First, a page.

Assemble Your (Virtual) Robotic Underground Exploration Team

It’s amazing how many things have managed to move online in recent weeks, many with a beneficial side effect of eliminating travel making them more accessible to everyone around the world. Though some events had a virtual track before it was cool, among them the DARPA Subterranean Challenge (SubT) robotics competition. Recent additions to their “Hello World” tutorials (with promise of more to come) have continued to lower the barrier of entry for aspiring roboticists.

We all love watching physical robots explore the real world, which is why SubT’s “Systems Track” gets most of the attention. But such participation is necessarily restricted to people who have the resources to build and transport bulky hardware to the competition site, which is just a tiny subset of all the brilliant minds who can contribute. Hence the “Virtual Track” which is accessible to anyone with a computer that meets requirements. (64-bit Ubuntu 18 with NVIDIA GPU) The tutorials help get us up and running on SubT’s virtual testbed which continues to evolve. With every round, the organizers work to bring the virtual and physical worlds closer together. During the recent Urban Circuit, they made high resolution scans of both the competition course as well as participating robots.

There’s a lot of other traffic on various SubT code repositories. Motivated by Bitbucket sunsetting their Mercurial support, SubT is moving from Bitbucket to GitHub and picking up some housecleaning along the way. Together with the newly added tutorials, this is a great time to dive in and see if you want to assemble a team (both of human collaborators and virtual robots) to join in the next round of virtual SubT. But if you prefer to stay an observer of the physical world, enjoy this writeup with many fun details on systems track robots.

DARPA Challenge Autonomous Robot Teams To Navigate Unfinished Nuclear Power Plant

Robots might be finding their footing above ground, but today’s autonomous robots have a difficult time operating underground. DARPA wanted to give the state of the art a push forward, so they are running a Subterranean (SubT) Challenge which just wrapped up its latest round. A great review of this Urban Circuit competition (and some of the teams participating in it) has been published by IEEE Spectrum. This is the second of three underground problem subdomains presented to the participants, six months apart, preparing them for the final event which will combine all three types.

If you missed the livestream or prefer edited highlight videos, they’re all part of DARPAtv’s Subterranean Challenge playlist. Today it starts with a compilation of Urban Circuit highlights and continues to other videos. Including team profiles, video walkthrough of competition courses, actual competition footage, edited recap videos, and the awards ceremony. Half of the playlist are video from the Tunnels Circuit six months ago, so we can compare to see how teams performed and what they’ve learned along the way. Many more lessons were learned in the just-completed Urban Circuit and teams will spend the next six months improving their robots. By then we’ll have the Caves Circuit competition with teams ready to learn new lessons about operating robots underground.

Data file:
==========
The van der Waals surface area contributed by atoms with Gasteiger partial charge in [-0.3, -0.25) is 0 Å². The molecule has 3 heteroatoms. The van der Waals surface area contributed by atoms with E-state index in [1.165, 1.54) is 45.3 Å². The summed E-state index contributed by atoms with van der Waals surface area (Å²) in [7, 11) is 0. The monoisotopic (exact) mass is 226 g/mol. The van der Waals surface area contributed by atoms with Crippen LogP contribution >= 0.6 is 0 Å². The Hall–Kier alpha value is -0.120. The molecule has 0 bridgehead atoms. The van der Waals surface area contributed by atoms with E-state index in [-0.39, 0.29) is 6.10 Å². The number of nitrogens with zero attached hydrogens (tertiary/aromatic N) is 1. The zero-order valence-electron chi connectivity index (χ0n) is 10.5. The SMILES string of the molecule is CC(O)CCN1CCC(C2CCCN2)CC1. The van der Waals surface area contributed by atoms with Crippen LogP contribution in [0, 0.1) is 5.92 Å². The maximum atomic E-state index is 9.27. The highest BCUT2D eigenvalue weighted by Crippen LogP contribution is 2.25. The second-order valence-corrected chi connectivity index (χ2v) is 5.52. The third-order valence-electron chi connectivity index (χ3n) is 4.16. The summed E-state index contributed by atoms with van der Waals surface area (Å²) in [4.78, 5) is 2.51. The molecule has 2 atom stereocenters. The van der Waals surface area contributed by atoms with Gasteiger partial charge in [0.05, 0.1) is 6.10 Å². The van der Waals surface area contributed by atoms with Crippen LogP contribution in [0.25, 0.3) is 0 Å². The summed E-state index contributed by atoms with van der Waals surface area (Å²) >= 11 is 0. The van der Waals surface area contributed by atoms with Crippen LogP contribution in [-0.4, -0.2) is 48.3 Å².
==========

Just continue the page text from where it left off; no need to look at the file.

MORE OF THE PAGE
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DARPA Subterranean Challenge Urban Circuit Now Livestreaming

Currently underway is the DARPA Subterranean Challenge (SubT) systems competition for urban circuits streamed live on YouTube now through Wednesday, February 26th.

The DARPA Grand Challenge of 2004 kicked research and development of autonomous vehicles into high gear. Many components on today’s self-driving vehicles can be traced back to systems developed for that competition. Hoping to spur further development, DARPA has since held several more challenges focused moving the state of the art in autonomous robotics ahead.

To succeed in this challenge, robots must handle terrain that would confuse today’s self-driving cars. Cluttered environments, uneven surfaces of different materials, even the occasional flooded section are fair game. These robots also lose access to some of the tools previously available, such as GPS. The “systems track” denotes teams building physical robot systems versus a separate “virtual track” for simulation robots. “Urban circuit” is the second of four phases in this competition, environments of this phase are focused on man-made underground structures. (Think subway station.) For more details on this competition as well as description of various phases, see our introductory post or the competition site.

Those who rather not watch robots tentatively exploring unknown territory (and occasionally failing) may choose to wait for summaries published after competition rounds are complete. The first phase (tunnel circuit) from August-October 2019 was summarized by IEEE Spectrum here. Or you can go straight to DARPA for details on the systems track and virtual track with overall results posted on the competition site.

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Designing An Advanced Autonomous Robot: Goose

Robotics is hard, maybe not quite as difficult as astrophysics or understanding human relationships, but designing a competition winning bot from scratch was never going to be easy. Ok, so [Paul Bupe, Jr’s] robot, named ‘Goose’, did not quite win the competition, but we’re very interested to learn what golden eggs it might lay in the aftermath.

The mechanics of the bot is based on a fairly standard dual tracked drive system that makes controlling a turn much easier than if it used wheels. Why make life more difficult than it is already? But what we’re really interested in is the design of the control system and the rationale behind those design choices.

The diagram on the left might look complicated, but essentially the system is based on two ‘brains’, the Teensy microcontroller (MCU) and a Raspberry Pi, though most of the grind is performed by the MCU. Running at 96 MHz, the MCU is fast enough to process data from the encoders and IMU in real time, thus enabling the bot to respond quickly and smoothly to sensors. More complicated and ‘heavier’ tasks such as LIDAR and computer vision (CV) are performed on the Pi, which runs ‘Robot operating system’ (ROS), communicating with the MCU by means of a couple of ‘nodes’.